Call it authenticity or call it originality, but clearly, experienced collectors are looking for something beyond aesthetics and performance. Witness the serious mechanical watch collectors who wait months and even years for pieces from the new wave of boutique watchmakers such as Philippe Dufour and F.P. Journe. These watches are coveted because each is regarded as the creation of a genius watchmaker. In short, the essence of their appeal lies in the watchmaker’s art and the impression that these pieces are somehow more handcrafted than those from the larger, more established companies. But notions of handicraft in watchmaking can be just as misleading as the concept of a real manufacture.
Although many of the independents shun ready-made base movements, the limitations of their small operations dictate that they use at least some prefabricated parts, and often ultramodern design methods as well. “I try to stress to people that there really isn’t such a thing as a [completely] handmade watch anymore,” says Martin Murphy, a veteran sales associate at Boston watch specialist Alpha Omega Jewelers. “At some stage of the process, there are CAD/CAM machines and other modern equipment. Sure, there’s hand-finishing—beveled edges and plates, and so forth—but that’s mostly for aesthetics. Most of the real manufacturing is done by machine.”
In some ways the argument of manufactures versus “outsourcers” distorts the history of Swiss watchmaking, which isrife with cross-pollinization. “What a lot of people don’t understand is that this is nothing new,” says Christie’s Fried-man. “The ability of one firm to supply another with ébauches is not new. Even the grandest of firms, Patek Philippe, would buy ébauches from Jaeger-LeCoultre in the 1910s and finish them in-house. This has been documented.”
Independent watchmaker and restoration expert Peter Speake-Marin views such historical partnerships in a positive light. “Some of the most beautiful watchmaking I have ever seen is the work done for Cartier by LeCoultre in the 1920s and 1930s. It was a collaboration and was just as original as anything else on the market.”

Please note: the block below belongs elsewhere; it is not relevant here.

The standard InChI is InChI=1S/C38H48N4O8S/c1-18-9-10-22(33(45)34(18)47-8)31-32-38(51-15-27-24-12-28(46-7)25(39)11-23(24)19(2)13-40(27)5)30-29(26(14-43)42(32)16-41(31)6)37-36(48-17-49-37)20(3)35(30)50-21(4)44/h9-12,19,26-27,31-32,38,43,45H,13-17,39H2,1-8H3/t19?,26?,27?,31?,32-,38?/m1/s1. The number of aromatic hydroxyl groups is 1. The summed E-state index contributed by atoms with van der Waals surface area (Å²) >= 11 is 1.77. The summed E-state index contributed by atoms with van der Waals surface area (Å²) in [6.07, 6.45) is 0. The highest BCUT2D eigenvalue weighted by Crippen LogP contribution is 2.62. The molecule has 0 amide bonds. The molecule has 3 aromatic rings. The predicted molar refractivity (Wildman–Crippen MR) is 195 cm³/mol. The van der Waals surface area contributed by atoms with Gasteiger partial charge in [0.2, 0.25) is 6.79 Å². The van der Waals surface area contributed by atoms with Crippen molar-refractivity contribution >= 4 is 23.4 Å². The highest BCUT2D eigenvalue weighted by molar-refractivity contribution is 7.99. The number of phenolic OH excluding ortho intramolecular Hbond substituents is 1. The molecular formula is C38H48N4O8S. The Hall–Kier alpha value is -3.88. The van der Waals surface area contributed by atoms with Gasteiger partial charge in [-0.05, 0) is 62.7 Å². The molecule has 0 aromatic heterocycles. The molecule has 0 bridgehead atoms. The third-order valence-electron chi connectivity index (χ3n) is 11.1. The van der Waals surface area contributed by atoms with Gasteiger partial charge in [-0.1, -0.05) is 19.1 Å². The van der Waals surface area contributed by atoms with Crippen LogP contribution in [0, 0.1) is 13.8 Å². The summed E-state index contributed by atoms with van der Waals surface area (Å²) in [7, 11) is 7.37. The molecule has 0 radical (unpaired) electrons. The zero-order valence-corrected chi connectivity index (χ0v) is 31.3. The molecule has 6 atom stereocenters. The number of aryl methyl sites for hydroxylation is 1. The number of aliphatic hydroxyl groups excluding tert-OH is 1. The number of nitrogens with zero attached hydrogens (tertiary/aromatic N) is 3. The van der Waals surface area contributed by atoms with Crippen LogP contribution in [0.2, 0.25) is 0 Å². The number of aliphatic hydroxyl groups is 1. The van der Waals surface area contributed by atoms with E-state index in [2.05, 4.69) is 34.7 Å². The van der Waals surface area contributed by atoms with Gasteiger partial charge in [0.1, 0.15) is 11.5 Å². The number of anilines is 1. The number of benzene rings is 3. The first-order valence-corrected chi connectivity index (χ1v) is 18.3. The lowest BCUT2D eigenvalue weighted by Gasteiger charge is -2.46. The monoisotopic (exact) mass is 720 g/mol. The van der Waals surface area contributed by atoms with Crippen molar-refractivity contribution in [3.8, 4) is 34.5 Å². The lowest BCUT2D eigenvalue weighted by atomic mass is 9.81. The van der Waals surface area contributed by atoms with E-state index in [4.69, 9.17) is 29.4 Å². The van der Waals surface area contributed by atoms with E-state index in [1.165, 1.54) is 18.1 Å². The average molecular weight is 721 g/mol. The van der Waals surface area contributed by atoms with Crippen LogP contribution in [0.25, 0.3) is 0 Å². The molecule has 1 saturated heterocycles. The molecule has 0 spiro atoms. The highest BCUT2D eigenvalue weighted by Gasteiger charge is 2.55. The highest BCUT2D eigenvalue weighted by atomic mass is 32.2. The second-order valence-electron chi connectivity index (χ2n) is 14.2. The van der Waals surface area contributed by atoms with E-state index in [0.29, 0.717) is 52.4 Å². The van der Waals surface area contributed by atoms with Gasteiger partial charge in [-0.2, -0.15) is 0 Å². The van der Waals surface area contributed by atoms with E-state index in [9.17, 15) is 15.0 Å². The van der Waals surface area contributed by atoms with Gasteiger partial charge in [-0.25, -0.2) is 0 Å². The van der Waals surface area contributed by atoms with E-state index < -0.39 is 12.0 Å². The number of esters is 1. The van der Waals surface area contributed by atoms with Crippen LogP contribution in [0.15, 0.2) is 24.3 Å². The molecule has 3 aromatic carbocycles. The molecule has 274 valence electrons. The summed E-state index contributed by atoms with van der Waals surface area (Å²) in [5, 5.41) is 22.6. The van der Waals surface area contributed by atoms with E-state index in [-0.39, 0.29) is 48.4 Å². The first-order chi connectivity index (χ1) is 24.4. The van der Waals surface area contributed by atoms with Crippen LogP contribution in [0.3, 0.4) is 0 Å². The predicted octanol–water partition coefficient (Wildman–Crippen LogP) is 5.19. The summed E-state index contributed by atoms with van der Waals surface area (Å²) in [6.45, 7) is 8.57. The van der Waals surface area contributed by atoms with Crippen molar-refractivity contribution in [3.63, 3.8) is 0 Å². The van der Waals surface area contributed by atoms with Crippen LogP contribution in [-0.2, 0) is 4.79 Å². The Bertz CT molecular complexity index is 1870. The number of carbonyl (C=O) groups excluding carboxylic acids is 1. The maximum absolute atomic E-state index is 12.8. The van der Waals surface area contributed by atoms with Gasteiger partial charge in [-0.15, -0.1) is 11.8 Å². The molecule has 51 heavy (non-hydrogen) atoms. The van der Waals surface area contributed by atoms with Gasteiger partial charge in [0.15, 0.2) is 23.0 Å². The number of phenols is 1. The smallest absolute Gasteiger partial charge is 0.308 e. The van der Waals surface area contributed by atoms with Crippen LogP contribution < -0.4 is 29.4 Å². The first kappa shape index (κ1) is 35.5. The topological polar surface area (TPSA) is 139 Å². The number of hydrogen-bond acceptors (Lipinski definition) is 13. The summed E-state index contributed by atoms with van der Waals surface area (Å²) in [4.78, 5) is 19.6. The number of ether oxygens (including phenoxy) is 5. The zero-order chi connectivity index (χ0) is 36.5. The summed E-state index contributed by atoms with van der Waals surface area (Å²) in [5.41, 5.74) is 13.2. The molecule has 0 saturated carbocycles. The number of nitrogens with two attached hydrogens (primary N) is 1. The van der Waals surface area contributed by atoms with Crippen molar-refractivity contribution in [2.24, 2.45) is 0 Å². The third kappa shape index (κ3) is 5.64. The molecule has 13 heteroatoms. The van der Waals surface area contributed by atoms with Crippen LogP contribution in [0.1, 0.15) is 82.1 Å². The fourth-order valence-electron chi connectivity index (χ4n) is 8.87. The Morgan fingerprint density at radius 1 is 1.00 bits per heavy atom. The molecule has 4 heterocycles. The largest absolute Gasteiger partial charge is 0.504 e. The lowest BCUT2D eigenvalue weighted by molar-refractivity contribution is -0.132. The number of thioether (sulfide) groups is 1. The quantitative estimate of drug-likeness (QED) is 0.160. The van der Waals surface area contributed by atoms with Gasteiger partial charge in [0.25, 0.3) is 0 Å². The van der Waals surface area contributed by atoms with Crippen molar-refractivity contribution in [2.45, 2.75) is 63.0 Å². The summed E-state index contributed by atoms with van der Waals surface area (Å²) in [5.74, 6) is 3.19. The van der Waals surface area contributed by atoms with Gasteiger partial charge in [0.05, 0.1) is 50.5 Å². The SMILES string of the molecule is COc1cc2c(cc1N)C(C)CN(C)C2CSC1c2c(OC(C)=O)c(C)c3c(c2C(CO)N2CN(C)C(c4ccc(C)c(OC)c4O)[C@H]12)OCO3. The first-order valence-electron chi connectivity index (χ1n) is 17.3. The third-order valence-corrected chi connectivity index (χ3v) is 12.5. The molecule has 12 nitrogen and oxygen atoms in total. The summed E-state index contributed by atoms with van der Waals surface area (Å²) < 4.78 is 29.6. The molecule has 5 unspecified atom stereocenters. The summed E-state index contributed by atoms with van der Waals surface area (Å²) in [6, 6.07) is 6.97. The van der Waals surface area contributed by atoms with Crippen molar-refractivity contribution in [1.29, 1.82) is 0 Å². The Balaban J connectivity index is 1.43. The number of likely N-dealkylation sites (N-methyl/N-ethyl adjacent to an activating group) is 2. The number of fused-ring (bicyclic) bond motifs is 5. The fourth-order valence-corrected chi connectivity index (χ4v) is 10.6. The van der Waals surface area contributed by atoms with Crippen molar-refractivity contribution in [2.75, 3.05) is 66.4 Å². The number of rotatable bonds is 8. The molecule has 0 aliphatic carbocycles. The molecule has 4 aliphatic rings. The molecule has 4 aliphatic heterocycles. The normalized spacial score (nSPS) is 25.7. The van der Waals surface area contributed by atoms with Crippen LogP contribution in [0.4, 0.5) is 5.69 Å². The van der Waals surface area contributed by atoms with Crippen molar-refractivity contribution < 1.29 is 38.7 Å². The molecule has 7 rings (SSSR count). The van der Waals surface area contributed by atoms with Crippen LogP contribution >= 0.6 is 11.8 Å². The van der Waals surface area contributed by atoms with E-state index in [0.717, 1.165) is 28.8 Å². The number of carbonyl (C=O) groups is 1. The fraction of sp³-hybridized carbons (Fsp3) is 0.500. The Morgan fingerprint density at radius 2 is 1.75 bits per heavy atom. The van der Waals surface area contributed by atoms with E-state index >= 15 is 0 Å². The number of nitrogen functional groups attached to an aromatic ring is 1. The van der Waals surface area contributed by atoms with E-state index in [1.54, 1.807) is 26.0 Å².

The use of outsourced base movements in no way precludes ingenuity and innovation, or so would argue Franck Muller and the host of small, independent watch houses that rely on such movements as a foundation for complicated artistry. “A good example is Ulysse Nardin, which uses ETA movements that are highly modified,” says Alpha Omega’s Murphy. “Rolf Schnyder, owner and president of Ulysse Nardin, has never shied away from the fact that they don’t make their own movements. The cost is prohibitive. It’s the modifications and additions that are so impressive.”
Even today, many manufactures continue to use outsourced movements when performance cannot be matched in-house. For its reference 5070 chronograph, Patek Philippe uses a highly regarded movement that is supplied by Nouvelle Lemania (owned by Swiss behemoth Swatch Group). Patek, nevertheless, is said to be developing an in-house replacement.
Indeed, as the market for increasingly sophisticated timepieces has grown exponentially over the past decade, it seems the watch houses are playing the manufacture card with greater emphasis. Naturally, the ongoing debate over who is actually a manufacture feeds into an industry obsessed with politics and one-upmanship. “The watch companies take it very seriously,” says Murphy. “I visited Glashütte Original, and one of the first things they pointed out was their status as a manufacture, so it’s obviously very important to them.”